Recipe for retail: Becky Dennison
Few people pursue opening their own retail store, and even fewer do so during a pandemic. Metropol Deputy Editor Nina Tucker chats with thriving fashion retailer Becky Dennison to discover how she fulfilled her childhood dream.
Picture a young Becky standing behind her roadside flower shop, filled with blooms from her parent’s garden. Or, foraging the beach near her childhood home for paua shells, which would later become necklaces sold to primary school teachers. Now, picture her as the new face behind Christchurch fashion boutique Lynn Woods, and the popular Hyde Boutiques of Ōamaru and Ashburton.
Becky has an entrepreneurial persistence that many don’t. “I always told mum and dad that I would have a shop one day,” she says.
After working at the original Hyde Boutique during her studies, and intermittently following lockdowns, Becky took up an offer to buy it in 2020. She’s never looked back. Fair warning of the then-retail market followed from her parents, yet a yearning for it forced the risks to fade. “I thought, even if I don’t make a lot of money, at least I’ll be doing something I love,” Becky explains. The process was organic, and each opportunity flowed on from the previous. Becky laughs, “If someone said to me when I was at university, ‘You’re going to have three fashion stores, and you’ll own Lynn Woods in Christchurch,’ I’d tell them, no way.”
It’s worth adding that Becky is just 29-years-old. Life throws hurdles at young businesswomen, but Becky prioritises transparency and respect, and receives what she gives. “I don’t find it hard being younger.” Becky’s job, among others, is to oversee three stores and their teams, yet there’s no hierarchy to it. “I treat them as team members, but also as friends.” Frequent drinks, daily coffees, or pre-work breakfasts, become the perks of being on Becky’s team. “I guess we show the world that we’re normal people; we just love really beautiful things.”
Just as Becky’s entrepreneurship blossomed in her early years, so did her obsession with dressing up and styling clothes.
“Fashion enables you to present to the world who you are,” she mentions. Dabbling in what was trending for most of her teen years, before finding her true-to-self style during university, Becky holds a curated eye for buying garments to envelop each store. Her preppy yet masculine style influences collection choices, and her love for blazers and suiting has found its way into the range.
To lovers of beautiful clothes, Becky’s access to top New Zealand brands and garments is a luxury worth wishing for. “I probably take it for granted,” she says. It becomes a conflicting moral dilemma at times. “The business side of me thinks I can either wear that or sell that. What do I want more?” However, running a successful retail store in an incredibly tough market means making sacrifices, and operating in smaller, rural towns means there’s no being picky. Catering to a wide market is important, avoiding a niche that might place a store in a box. Luckily enough, the New Zealand fashion industry is a rich tapestry of extraordinary designers, styles, and inspiration. “New Zealand fashion is incredible. There’s very clear handwriting that each brand has. You can look at a style and go, that’s a Juliette Hogan, or that’s a Caitlin Crisp,” Becky explains. She added that a recent trip to America emphasised how blessed New Zealand is to carry such phenomenal designers.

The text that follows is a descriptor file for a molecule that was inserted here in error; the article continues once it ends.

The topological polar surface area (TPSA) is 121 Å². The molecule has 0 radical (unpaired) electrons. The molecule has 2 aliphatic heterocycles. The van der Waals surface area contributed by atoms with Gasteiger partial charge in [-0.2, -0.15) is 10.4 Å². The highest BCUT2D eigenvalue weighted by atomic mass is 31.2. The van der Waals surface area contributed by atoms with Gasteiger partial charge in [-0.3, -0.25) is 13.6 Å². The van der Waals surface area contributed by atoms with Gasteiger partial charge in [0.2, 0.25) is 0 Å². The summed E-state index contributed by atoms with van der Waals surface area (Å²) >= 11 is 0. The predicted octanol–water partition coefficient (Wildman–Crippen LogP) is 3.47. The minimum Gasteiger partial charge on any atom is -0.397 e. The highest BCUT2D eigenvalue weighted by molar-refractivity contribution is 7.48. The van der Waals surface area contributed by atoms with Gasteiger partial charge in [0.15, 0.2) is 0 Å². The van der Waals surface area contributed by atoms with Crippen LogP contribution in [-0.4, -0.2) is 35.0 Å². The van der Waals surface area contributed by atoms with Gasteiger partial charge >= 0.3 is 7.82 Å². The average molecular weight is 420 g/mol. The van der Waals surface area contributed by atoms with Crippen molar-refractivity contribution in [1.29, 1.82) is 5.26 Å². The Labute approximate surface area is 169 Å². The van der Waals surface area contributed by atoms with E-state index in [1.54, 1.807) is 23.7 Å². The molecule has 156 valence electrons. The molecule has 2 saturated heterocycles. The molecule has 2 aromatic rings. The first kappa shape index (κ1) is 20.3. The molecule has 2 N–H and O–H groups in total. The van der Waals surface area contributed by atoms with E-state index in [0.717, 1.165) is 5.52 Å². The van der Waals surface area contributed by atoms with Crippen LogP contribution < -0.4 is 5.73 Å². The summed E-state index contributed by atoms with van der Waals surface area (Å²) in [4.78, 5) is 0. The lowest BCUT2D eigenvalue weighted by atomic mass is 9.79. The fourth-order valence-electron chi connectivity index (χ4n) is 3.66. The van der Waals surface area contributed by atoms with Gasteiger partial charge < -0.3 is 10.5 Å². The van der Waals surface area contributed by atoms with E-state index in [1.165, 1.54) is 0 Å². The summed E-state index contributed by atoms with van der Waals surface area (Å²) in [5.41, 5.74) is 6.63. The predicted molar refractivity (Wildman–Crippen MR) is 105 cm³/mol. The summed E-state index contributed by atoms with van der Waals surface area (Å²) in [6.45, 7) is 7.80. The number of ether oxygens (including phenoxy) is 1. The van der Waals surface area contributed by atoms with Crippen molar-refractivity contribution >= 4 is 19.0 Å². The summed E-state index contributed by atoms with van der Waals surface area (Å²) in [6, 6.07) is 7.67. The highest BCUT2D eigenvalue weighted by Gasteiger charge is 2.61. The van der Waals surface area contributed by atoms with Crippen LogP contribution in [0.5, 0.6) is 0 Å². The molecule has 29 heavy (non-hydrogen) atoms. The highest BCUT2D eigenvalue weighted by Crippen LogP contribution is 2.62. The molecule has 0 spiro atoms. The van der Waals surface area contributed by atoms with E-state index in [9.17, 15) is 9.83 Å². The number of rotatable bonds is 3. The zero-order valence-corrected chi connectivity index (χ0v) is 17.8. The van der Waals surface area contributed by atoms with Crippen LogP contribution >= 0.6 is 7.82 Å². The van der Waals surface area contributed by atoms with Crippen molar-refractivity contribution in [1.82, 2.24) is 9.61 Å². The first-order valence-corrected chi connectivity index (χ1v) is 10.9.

Working with many local brands, Becky comments that it’s a mutual relationship to support each other in the market. Boutiques like Becky’s play an integral role in picking up smaller brands that can’t compete with online retail tycoons. Brands that make it on to Becky’s radar are either requested by customers or are becoming revolutionary in Australia and New Zealand’s fashion industries. Becky looks for designs offering something new, while fitting into a price range that avoids devaluing or reaching too high compared to her current stock. Considerations must take place, too, even the climate Canterbury and Otago experience is different to Auckland, let alone the world. In the early stages, Becky fell in love with a few collections that completely contrasted the current season. “It’s tricky selling tank tops in April in cold Otago,” she remembers.
Becky caters to over 30,000 followers across her stores’ social media accounts, a social media presence that grew from lockdowns shifting retail to a powerful online space. She had emptied the clothing racks at her store and filled the rooms of her house to continue a sense of business-as-usual. Taking photos on her phone of stock in her home or in front of a mirror, followers were kept engaged by a charming Becky, and stunning clothes.
Social media is the ingredient that mixes seamlessly with her blooming physical stores. Becky believes that face-to-face customer interaction is invaluable. “It’s a place where you can really live your brand culture. You can only show a certain amount online.” She adds that a physical address provides reassurance for online shoppers, in an internet of ever-developing non-existent stores.
Updating social media, managing retail teams, browsing lookbooks, and travelling to Auckland and Sydney to view collections paints a dreamy, almost The Devil Wears Prada lifestyle. Add in constant emails, late nights, and undeniable stress, yet Becky’s ability to operate under high-stress situations means her adoration for the job doesn’t decline.
Referencing the common “find something you love, and you’ll never work a day in your life” slogan, Becky explains, “98% of this does not feel like work.” Her response to what she can be found doing when she’s not working is “secretly working”.
Becky’s three must-haves:
- Kowotow Wide Leg pant
- Nomad perfume
- Any Alémais sundress